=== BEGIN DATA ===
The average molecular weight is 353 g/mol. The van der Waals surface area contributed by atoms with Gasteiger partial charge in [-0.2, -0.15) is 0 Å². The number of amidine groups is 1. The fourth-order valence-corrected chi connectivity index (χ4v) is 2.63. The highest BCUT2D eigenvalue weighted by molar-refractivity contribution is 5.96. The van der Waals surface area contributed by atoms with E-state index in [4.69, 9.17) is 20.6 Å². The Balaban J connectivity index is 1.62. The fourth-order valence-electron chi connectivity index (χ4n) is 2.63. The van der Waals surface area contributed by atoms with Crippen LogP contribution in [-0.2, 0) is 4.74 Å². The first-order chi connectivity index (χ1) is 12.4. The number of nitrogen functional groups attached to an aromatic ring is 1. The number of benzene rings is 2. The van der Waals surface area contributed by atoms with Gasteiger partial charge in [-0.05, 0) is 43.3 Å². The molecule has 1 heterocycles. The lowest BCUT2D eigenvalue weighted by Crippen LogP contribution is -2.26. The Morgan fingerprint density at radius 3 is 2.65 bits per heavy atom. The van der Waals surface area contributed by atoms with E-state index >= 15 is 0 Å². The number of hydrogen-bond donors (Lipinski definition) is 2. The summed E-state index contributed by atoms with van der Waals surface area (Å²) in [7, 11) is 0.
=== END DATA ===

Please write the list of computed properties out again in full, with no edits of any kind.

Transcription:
The average molecular weight is 353 g/mol. The van der Waals surface area contributed by atoms with Gasteiger partial charge in [-0.2, -0.15) is 0 Å². The number of amidine groups is 1. The fourth-order valence-corrected chi connectivity index (χ4v) is 2.63. The highest BCUT2D eigenvalue weighted by molar-refractivity contribution is 5.96. The van der Waals surface area contributed by atoms with E-state index in [4.69, 9.17) is 20.6 Å². The Balaban J connectivity index is 1.62. The fourth-order valence-electron chi connectivity index (χ4n) is 2.63. The van der Waals surface area contributed by atoms with Crippen LogP contribution in [-0.2, 0) is 4.74 Å². The first-order chi connectivity index (χ1) is 12.4. The number of nitrogen functional groups attached to an aromatic ring is 1. The number of benzene rings is 2. The van der Waals surface area contributed by atoms with Gasteiger partial charge in [-0.05, 0) is 43.3 Å². The molecule has 1 heterocycles. The lowest BCUT2D eigenvalue weighted by Crippen LogP contribution is -2.26. The Morgan fingerprint density at radius 3 is 2.65 bits per heavy atom. The van der Waals surface area contributed by atoms with E-state index >= 15 is 0 Å². The number of hydrogen-bond donors (Lipinski definition) is 2. The summed E-state index contributed by atoms with van der Waals surface area (Å²) in [7, 11) is 0.